Payday lenders and deprivation

The Bureau of Investigative Journalism collected data on the locations of payday lenders around the UK, noting that due to growth of the sector “there is now one short-term loans store for every seven banks or building societies on the high street”. They created a league table of local authorities and their amount of payday lenders per 100,000 population, claiming that “stores are disproportionately located in areas of poverty.”

The examples they gave such as Lewisham and Liverpool do score highly both on the payday lenders table and on the indices of deprivation, however the analysis stops at such case studies so I thought I’d look at average deprivation rankings for the top and bottom 20 English Local Authorities (LAs) on their payday loan table.

To gain a rough idea of distribution, I took the top 20 and bottom 20 English LAs ranked by proportion of payday loan shops to population (compiled by the bureau of investigative journalism) and recorded the deprivation rank of each, with the most deprived LA having a rank of 1 (Hackney) and the least deprived (Hart) having a rank of 326. This (often requested) data can be found at open data communities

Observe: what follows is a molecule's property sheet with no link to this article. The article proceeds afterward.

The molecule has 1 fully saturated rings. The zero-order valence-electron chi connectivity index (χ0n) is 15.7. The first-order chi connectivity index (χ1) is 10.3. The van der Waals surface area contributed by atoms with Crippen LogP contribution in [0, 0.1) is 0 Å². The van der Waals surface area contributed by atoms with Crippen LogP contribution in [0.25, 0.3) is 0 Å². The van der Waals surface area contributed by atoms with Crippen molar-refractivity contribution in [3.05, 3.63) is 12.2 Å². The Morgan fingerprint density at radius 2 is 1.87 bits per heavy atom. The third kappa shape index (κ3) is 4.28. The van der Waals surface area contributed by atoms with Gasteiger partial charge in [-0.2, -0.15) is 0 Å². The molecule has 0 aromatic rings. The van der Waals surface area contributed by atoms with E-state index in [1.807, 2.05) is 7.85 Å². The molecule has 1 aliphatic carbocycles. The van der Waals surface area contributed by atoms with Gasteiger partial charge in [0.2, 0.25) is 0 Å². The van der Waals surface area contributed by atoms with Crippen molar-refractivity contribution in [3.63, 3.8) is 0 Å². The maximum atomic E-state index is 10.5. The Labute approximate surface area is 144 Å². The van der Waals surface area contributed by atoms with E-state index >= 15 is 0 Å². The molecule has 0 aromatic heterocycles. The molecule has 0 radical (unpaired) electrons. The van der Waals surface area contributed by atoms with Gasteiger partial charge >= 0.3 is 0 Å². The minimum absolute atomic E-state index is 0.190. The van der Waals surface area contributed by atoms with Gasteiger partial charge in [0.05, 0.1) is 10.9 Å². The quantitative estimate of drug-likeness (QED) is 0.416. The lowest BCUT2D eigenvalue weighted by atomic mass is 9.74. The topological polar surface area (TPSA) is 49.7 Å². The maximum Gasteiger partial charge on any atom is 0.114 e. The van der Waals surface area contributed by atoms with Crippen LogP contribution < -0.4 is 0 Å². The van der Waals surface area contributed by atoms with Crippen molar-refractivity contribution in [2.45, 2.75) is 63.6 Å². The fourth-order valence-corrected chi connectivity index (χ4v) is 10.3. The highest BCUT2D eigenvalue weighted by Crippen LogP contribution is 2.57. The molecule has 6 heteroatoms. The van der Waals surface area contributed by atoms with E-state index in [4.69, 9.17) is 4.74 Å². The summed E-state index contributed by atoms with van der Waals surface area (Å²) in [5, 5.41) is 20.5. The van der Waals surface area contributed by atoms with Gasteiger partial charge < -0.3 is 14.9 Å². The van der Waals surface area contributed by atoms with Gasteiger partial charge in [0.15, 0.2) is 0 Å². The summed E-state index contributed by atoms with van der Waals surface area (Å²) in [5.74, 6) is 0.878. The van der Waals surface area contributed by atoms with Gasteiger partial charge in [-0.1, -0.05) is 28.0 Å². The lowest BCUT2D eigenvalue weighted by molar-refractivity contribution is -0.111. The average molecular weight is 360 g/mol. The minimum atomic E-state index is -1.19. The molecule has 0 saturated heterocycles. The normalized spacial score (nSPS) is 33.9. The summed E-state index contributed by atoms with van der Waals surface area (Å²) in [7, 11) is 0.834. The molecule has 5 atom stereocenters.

I then calculated their average ranking on the 1-326 scale to determine their average position in terms of more or less deprived. The top 20 LAs in england on the bureau’s ‘payday loan per 100,000 population’ league had an average ranking of 70. The bottom 20 LAs had an average ranking of 221. Therefore on average the 20 LAs with the highest proportion of payday lenders were in the top 25% most deprived local authorities and the 20 LAs with the lowest proportion of lenders were among the 40% least deprived authorities.

There were outliers in both cases – for example Watford was ninth in the payday/population league for England, with a rate of 5.5 per 100,000 population, yet its position in the deprivation rankings of local authorities was 189th, well within the least deprived half of the distribution. Tendring, with only 1 payday lender, was close to the bottom of the list yet had a deprivation ranking of 81, putting it within the most deprived 30% of authorities.

This (admittedly very rough) analysis further supports the idea of a link between area deprivation and payday lenders. It’s a finding that’s unlikely to surprise anyone given that deprived areas provide a natural market for short term loans available to anyone regardless of credit rating.


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